Southern African style 1

Got a special rig, tell us about it!

Southern African style 1

Postby Jeri » Tue Feb 14, 2017 8:15 pm

Hi All,

A comment from the ‘Introduction’ section about how we fish here in southern Africa for similar species has prompted this topic.

One thing that I have noticed from a lot of threads is how you are all motivated by some typically English techniques and then subsequently the components that go with that system. Like impact shields and various other gizmos. Not that I’m saying it is wrong, but for anyone that has fished in the UK, they will know that the options are for much smaller fish, and the use of much smaller baits and hooks – usually fished at distance.

We had a few folks trying to promote UK systems and products here in southern Africa, and the biggest problem and failure point was that the gizmos tended to be too small for our bigger baits and hooks, as well as the fact that generally the fish did not seem overly impressed.

After years of fishing all round the world, even as a young kid fishing with a handline in Manly. Sydney harbour; I have come to the conclusion that fish are generally unimpressed by complicated systems, and simplicity is the key word. This has never been more apparent here in southern Africa, especially for some of our smaller shark species and Kob (like your Mullaway).

One of the most effective rigs that we use is a simple single paternoster with a couple of hooks presented pennel style. The bait, usually a fish bait like sardine or mullet ( a very under-utilised bait – will discuss later), the bait is cut and mounted on the lower hook, and bound on with bait elastic, then the sliding hook is then placed in the top of the bait. The lower hook being proud allows for it to be clipped onto the sinker. Here, we do away with all the fancy clips, and just cast our sinkers with a bait release clip wire when we mould the sinkers.

One of the variations of this very typical set up is to avoid a problem with smaller fish biting into the middle of the presented bait, is to bind the sliding hook into the bait half way down. We do tend to use an awful lot of bait elastic – the very thin kind. The middle hook presentation system stops the crash bites from smaller Kob, missing the hooks in the first set up, and it is surprising how often we end up catching Kob on that sliding hook. The key to a lot of our presentations comes from studying our target species. Kob are a shoaling predatory species, and if one bait is available, then one fish will shoot away from the shoal and hit the bait and dive away to eat without sharing with its brothers and sisters. Their typical strike system in nature is to grab a bait in the middle. Spent hours at the local aquarium studying their behaviour to see the patterns of how they react in different situations.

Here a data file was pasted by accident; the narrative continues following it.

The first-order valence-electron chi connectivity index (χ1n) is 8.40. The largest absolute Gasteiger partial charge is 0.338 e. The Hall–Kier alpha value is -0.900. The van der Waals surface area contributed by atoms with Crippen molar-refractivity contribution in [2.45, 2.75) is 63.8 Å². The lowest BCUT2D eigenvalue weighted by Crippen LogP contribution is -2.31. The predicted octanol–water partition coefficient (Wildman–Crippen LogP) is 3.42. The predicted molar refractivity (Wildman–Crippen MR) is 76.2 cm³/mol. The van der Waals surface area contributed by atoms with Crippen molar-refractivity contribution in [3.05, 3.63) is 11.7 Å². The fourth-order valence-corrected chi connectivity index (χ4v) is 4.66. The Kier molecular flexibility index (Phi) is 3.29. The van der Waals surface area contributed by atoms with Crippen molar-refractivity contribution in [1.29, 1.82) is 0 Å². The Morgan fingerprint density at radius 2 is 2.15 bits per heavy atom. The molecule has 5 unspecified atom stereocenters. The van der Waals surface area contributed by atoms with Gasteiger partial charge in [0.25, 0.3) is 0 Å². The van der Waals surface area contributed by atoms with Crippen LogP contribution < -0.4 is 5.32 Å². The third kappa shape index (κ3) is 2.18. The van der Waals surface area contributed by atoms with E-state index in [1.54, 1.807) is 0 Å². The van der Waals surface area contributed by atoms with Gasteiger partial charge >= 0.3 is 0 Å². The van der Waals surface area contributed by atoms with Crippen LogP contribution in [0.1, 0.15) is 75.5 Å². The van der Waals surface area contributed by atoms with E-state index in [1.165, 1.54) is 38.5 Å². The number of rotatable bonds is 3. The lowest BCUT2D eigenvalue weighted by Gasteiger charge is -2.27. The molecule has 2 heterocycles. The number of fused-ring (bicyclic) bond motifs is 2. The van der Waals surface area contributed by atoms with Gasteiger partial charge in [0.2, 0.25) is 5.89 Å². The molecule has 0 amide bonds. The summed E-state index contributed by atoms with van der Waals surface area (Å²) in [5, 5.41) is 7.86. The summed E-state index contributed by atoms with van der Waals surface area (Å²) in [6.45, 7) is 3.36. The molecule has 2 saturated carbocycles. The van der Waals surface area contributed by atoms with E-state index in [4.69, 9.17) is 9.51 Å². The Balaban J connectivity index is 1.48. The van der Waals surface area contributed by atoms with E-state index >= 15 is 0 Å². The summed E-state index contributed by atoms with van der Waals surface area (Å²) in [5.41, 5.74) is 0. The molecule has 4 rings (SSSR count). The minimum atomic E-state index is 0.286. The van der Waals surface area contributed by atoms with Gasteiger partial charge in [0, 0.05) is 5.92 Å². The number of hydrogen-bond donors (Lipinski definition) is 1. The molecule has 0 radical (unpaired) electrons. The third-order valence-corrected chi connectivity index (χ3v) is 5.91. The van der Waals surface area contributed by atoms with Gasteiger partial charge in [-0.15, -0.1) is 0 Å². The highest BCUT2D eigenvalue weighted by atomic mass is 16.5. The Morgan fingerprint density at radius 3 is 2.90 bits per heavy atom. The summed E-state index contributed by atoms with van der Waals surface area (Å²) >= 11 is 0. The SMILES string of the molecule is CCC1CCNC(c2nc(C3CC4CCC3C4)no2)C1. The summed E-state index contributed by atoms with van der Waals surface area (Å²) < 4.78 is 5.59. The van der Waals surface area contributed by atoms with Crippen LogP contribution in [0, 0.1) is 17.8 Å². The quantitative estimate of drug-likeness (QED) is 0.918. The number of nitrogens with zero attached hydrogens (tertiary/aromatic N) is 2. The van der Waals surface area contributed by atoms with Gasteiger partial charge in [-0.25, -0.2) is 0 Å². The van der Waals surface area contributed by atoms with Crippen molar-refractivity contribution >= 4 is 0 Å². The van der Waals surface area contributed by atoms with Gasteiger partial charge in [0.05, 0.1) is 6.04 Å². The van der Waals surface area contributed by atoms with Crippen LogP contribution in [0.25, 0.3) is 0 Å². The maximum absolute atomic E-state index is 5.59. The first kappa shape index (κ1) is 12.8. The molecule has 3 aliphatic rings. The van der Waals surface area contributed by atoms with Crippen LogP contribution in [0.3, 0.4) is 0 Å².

The next variation on the same theme is to add buoyancy to the bait, to make it float above the bottom, and perhaps have more movement and induce strikes from the predators. For this we use small blocks of medium hard foam, almost like very dense sponge. A rectangular strip of this is bound to the shank of the lower hook and up the trace, but no bigger than the bait likely to be used – again bait elastic is used for this. The bait is cut like normal, but then another cut to split the bait vertically to wrap around the foam. All bound on, and the second hook placed as desired.

In competitions, where weigh is critical, and where there is a possibility of catching sting rays, we would skip the float in the bait, as they won’t rise off the bottom to get at the bait. So, for those wanting to avoid too many stingrays, it might well be an option.

We use the same buoyant bait techniques for sharks when we bait fish for them with dead baits, just scale up to suit. The buoyant bait has more movement, and with cut baits allows for potentially more scent to be put out into the current. One of our key baits for smaller shark species is mullet, mostly because it is a robust bait, and is exceptionally oily.

Preparing mullet can be done a number of ways, but favourite is just the head and gills put on a pair of hooks, as this is a small compact bait, and can be cast maximum distance, especially when clipped. The next option for a much stronger scent bait is fillets that have been skinned, just the flesh of 2 fillets bound with bait elastic into a sausage shape then mounted pennel style – with or without floatation.

All basically simple presentations, mounted on hooks to get best distance and scent into the water, presented in a way that suits the species we are targeting.

Hope that stirs some thought processes in how you might try something different.


From sunny Africa

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Joined: Tue Jan 24, 2017 6:52 pm
Location: Namibia, where the Atlantic Ocean meets the Namib Desert

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